Scammers Use Whaling Attack Emails to Pose as Upper Management

June 25, 2016

The average business owner may already be aware of what are called phishing attacks – scams that attempt to deceive and trick users into handing over sensitive credentials. However, not all phishing attacks are of the same severity, and some are only interested in hauling in the big catch. These types of attacks are called “whaling,” and are often executed in the business environment under the guise of executive authority.

Whaling attacks are designed to mimic the behaviors of CEOs or other members of upper management. This could be in the form of a manager, a COO, or even a CIO. Whaling attacks are often successful because they appear to come from a legitimate source; nobody expects their boss to get hacked, and naturally they will want to do as they say. It appeals to the nature of the office worker to want to avoid conflict with upper management, and the fear of getting in trouble for insubordination. In addition to looking like an official business email, some whaling schemes may even resemble documents from the FBI or other government institutions.

Once this fear has been instilled in the hearts of the average office worker, it’s only a matter of time before one of two things happen: 1) The hacker gets what they want, be it sensitive credentials, a fraudulent wire transfer, or otherwise, or 2) The office worker realizes that they’ve been duped, and deletes the email. Unless the worker knows what to look for in a phishing message, however, the more likely scenario is the former.

In the face of any type of phishing attack, be it a spear-phishing attack or a targeted whaling attack, it’s important to remember that you should always think with your brain first before immediately reacting to a message like this. Take a moment to consider how much sense it makes to follow the instructions in the email that you’ve received. By simply taking a deep breath and calmly analyzing the email, you could be saving yourself a lot of pain and frustration.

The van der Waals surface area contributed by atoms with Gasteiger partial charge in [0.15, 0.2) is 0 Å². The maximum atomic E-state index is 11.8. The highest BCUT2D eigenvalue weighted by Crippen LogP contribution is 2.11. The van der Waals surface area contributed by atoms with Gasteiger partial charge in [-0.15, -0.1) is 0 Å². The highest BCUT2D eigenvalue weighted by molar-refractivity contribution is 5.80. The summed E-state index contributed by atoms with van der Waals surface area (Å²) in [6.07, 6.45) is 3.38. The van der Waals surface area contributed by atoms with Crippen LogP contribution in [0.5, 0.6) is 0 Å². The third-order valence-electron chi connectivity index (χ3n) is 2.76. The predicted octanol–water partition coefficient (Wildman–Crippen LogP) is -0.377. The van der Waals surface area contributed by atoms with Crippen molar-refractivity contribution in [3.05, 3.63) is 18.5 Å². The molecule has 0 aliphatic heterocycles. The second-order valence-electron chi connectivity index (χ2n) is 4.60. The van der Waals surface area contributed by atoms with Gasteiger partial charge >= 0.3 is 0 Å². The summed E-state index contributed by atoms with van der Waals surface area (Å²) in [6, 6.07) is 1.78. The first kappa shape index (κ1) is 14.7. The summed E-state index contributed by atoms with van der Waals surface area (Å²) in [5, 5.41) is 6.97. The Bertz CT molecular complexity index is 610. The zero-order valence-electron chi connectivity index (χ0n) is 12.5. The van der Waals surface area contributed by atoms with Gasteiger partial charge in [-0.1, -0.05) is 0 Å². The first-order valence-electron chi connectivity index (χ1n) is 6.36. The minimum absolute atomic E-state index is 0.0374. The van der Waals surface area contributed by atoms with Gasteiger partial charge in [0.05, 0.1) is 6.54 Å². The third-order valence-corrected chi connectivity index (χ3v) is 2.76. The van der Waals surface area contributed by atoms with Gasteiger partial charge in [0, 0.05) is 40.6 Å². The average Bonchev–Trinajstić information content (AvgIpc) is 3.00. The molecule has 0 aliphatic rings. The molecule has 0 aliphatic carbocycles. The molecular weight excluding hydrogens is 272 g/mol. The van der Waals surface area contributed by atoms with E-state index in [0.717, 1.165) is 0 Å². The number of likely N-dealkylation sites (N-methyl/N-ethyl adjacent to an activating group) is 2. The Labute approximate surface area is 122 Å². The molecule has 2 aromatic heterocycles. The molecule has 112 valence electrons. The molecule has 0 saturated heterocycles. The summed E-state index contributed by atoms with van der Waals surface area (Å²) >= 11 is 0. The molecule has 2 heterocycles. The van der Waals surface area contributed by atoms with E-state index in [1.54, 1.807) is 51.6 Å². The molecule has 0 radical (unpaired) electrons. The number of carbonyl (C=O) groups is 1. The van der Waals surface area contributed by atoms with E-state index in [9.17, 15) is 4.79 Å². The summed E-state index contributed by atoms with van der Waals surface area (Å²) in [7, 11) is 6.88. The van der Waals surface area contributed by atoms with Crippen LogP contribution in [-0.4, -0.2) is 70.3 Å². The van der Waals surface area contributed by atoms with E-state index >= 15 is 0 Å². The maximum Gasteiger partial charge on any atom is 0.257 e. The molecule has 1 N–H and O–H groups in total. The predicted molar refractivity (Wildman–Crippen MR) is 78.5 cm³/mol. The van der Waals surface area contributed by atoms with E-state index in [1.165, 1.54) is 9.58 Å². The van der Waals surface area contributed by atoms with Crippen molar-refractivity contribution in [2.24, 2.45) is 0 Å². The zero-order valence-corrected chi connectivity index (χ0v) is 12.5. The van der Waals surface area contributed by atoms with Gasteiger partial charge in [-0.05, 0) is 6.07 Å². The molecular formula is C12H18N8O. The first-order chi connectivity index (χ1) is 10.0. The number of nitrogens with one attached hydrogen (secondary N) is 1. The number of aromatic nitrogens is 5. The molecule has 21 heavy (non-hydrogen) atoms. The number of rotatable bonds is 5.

As is the case with any phishing attack, look for irregularities in both the message itself, and the address that the message came from. Does it come from a legitimate sender? If so, what’s the email address? Look it over carefully and try to spot anything that’s out of place. Are there any numbers or letters that are trying to mask the true email address? Is there anything suspicious about the contents of the email? Look for curiously repetitive or urgent requests. Hackers like to use time-sensitive language to rush users into making a decision.

In dangerous situations like this, wouldn’t it be great if any whaling attacks and other phishing schemes stayed out of your inbox in the first place? With a spam blocking solution, your business will have little to fear from dangerous or fraudulent messages by eliminating them from your inbox entirely. We offer powerful enterprise-level spam blocking solutions that are designed to keep your business free of malicious or wasteful messages. To learn more, give us a call at (610) 828- 5500.

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